4-bit microprocessors

In the 4-bit microprocessor or computer architecture will have a data path width or a highest operand width of 4 bits or a nibble. And also these architectures or microprocessors typically will have a matching register file with registers width of 4 bits and 4-8-bit wide addresses.

Most of the first microprocessors during the early 1970s had 4-bit word sizes. Both the Intel 4004, the first commercial microprocessor, and the 4040 had a 4-bit word length, but had 8-bit instructions. Some of the first microcontrollers such as the TMS1000 made by Texas Instruments and NEC's μPD751 also had 4-bit words. 4-bit word were proven to be very limiting and by 1974 there was a shift to larger architectures such as 8 and 12-bit architectures.

The advent of microprocessors was accidental. Intel Corporation founded by Moore and Noyce in 1968 was initially focused on creating semiconductor memory (DRAMs and EPROMs) for digital computers. A company called Busicom, a Japanese calculator manufacturer, in the year 1969, approached Intel with a design for a small calculator, which required 12 custom chips. Ted Hoff, an Intel engineer felt that a general-purpose logic device could replace the separate multiple components. This is the first idea towards the development of the first microprocessor. Microprocessors made a modest beginning as the main drivers for calculator designs.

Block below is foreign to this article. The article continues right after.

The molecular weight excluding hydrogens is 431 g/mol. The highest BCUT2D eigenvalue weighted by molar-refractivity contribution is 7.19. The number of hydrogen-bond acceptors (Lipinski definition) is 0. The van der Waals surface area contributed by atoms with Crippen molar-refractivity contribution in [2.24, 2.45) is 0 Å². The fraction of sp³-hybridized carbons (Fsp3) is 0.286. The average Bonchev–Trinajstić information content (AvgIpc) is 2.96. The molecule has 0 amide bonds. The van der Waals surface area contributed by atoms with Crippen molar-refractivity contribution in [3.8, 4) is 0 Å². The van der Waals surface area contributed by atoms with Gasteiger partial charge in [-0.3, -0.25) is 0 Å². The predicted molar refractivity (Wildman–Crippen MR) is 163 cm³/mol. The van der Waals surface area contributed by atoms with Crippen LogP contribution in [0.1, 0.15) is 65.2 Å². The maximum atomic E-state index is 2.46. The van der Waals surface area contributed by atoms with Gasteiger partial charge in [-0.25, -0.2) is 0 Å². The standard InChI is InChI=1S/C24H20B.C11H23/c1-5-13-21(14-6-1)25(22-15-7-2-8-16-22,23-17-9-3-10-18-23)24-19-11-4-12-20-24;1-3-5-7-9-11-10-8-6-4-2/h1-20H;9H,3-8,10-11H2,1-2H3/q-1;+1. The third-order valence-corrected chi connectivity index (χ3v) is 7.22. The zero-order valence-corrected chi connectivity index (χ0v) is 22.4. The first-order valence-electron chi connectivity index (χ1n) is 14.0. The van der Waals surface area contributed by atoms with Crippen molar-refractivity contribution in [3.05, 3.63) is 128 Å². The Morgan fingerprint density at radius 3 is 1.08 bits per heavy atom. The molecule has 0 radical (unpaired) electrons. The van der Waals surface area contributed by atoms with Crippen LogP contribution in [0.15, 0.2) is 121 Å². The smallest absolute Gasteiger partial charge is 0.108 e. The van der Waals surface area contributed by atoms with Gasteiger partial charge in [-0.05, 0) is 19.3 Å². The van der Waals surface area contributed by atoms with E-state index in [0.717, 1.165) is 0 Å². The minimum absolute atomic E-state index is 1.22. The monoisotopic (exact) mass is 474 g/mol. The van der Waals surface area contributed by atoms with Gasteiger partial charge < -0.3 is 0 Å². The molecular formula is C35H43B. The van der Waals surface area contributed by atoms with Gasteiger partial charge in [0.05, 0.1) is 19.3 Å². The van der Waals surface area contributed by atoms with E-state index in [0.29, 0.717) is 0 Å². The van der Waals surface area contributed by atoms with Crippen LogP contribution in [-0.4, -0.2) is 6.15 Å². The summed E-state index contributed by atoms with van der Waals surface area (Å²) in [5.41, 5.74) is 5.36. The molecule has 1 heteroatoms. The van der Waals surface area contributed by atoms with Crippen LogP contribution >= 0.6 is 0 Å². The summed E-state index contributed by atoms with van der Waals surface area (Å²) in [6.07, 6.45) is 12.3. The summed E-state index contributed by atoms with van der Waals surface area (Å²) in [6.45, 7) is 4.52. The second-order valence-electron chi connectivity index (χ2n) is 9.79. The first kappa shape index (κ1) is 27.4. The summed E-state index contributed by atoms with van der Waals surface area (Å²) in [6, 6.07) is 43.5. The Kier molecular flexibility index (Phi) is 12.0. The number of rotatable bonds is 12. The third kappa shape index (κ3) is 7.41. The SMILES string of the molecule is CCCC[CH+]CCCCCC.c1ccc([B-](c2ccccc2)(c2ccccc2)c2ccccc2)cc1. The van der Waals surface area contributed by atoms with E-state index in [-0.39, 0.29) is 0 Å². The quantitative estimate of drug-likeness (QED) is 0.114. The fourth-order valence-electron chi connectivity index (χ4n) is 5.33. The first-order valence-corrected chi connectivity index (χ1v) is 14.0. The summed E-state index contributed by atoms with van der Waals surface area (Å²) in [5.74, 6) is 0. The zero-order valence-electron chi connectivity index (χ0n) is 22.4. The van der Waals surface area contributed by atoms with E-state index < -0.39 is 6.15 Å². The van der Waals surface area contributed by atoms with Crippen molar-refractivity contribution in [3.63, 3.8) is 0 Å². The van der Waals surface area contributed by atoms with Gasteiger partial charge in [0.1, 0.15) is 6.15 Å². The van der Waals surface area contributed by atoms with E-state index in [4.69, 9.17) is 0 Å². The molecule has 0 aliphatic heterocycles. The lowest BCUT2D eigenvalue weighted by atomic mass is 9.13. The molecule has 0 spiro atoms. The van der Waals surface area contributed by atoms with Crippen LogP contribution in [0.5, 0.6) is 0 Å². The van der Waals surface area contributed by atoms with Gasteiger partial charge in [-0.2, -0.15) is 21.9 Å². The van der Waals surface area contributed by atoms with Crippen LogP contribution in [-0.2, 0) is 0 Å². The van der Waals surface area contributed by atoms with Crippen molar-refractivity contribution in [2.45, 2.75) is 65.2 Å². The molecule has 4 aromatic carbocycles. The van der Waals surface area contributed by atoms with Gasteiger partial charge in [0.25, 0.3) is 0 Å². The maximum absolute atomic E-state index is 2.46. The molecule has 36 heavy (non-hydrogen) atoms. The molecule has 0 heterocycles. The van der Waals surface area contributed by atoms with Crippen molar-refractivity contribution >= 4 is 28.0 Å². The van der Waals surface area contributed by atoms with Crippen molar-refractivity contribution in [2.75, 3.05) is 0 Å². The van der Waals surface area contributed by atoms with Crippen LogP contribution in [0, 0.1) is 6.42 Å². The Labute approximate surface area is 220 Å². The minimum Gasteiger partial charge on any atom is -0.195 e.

Federico Faggin and Stanley Mazor realized Ted Hoff's ideas into hardware at Intel. And as a result we had Intel 4000 family comprising of multiple microprocessors. E.g. 4001 (2K ROM), the 4002 (320-bit RAM), the 4003 (10-bit I/O shift-register) and the 4004, a 4-bit central processing unit (CPU). In the year November 15, 1971, Intel introduced the 4004 microprocessor to the worldwide market. It was designed with 2,300 transistors and actually it was a 4-bit PMOS chip. It was not truly a general-purpose microprocessor as it was basically designed for a calculator. Almost at the same period of time, Texas Instruments also developed the 4-bit microprocessor TMS 1000. As the inventor and owner of the microprocessor patent, Texas Instruments is recognized.